Tuesday, September 6, 2011
Entering the silence of Genesee
This past weekend I made a private retreat at the Trappist Abbey of the Genesee in western New York. I thought I would share some of the photos and details of that special journey. I'll begin the current post here and continue it at my own blog, Not Strictly Spiritual.
By Mary DeTurris Poust
I returned late yesterday from my private weekend retreat at the Abbey of the Genesee in Piffard, N.Y., where I was privileged and blessed to pray the Divine Office and attend Mass with the Cistercian monks who call this abbey home. To be honest, I'm not yet to the point where I'm ready to ramble on and on about my spiritual experience. Silent retreats are like that, at least for me. I want to hold onto that spirit of silence for as long as I can, even in the midst of the chaos of normal life. Right now, spending too much time trying to write my experience when I'm still trying to absorb it all would somehow corrupt the beauty of what happened there. And so much of what happened there is invisible, indescribable and still unknown to me. So I'll try to tell you a bit about the retreat in pictures and descriptions, and then throughout the week I'll be back with reflections and observations.
The photo above is a shot of the front of the abbey, which is a beautiful stone and wood structure where the monks graciously welcome visitors to join them in prayer. The abbey was founded from the famed Trappist Abbey of Gethsemani and is the location written about by Henri Nouwen in The Genesee Diary.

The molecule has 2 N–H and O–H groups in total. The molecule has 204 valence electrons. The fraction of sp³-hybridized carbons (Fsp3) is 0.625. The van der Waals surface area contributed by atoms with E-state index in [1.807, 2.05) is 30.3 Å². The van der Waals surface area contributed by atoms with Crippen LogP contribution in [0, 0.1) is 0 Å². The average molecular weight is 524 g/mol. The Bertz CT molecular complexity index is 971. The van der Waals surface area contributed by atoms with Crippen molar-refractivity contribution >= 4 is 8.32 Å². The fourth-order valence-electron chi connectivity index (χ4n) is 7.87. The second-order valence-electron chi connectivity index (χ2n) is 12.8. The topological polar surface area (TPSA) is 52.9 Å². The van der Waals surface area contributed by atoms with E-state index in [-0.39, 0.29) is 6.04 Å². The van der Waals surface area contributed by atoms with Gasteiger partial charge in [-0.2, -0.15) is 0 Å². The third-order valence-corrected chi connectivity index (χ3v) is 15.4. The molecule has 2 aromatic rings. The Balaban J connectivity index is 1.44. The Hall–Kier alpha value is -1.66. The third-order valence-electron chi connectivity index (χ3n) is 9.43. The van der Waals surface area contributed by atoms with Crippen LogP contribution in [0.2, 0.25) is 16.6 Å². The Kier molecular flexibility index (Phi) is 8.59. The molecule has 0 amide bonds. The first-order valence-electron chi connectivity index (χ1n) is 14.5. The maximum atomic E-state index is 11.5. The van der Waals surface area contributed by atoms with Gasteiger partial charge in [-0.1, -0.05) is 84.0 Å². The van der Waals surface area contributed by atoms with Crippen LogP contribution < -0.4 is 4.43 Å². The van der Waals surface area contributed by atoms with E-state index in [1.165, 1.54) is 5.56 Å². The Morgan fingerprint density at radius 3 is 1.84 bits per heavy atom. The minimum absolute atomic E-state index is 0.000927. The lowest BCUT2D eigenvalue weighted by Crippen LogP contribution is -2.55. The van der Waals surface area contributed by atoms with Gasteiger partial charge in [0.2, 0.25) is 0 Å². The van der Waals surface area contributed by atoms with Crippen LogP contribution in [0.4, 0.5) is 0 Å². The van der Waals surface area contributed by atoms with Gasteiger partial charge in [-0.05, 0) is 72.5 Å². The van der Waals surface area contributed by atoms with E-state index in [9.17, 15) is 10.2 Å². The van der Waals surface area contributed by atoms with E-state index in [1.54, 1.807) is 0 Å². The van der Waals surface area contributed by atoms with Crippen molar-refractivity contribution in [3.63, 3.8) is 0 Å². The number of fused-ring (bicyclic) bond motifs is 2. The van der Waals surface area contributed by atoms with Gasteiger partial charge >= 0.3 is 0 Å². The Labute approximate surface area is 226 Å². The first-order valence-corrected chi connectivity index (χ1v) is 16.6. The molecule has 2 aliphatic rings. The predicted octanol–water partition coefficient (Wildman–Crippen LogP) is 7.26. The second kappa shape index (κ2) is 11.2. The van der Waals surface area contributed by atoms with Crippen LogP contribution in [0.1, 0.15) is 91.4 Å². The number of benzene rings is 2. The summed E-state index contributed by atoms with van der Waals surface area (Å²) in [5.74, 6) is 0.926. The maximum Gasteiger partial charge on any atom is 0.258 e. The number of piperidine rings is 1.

I arrived on Friday afternoon and got my first taste of monastic prayer when I attended Vespers at 4:30 p.m. When you walk into the front door of the abbey, you can turn right to go to the bookstore, bread store (more on that another time) and sitting area where you can rest and look out at the magnificent view. If you turn left, you go down the hallway seen in the photo to the left. This leads to the chapel. Strict silence must be observed once you enter the hallway. Through those doors is the beautiful chapel, with its wood ceiling and stone walls.
Inside the chapel, guests are invited to sit in the stalls facing the monks, separated by a low iron gate. The circular altar is in the center. What a gift to be allowed into this space...continue reading HERE.
Posted by Mary DeTurris Poust at 9:39 AM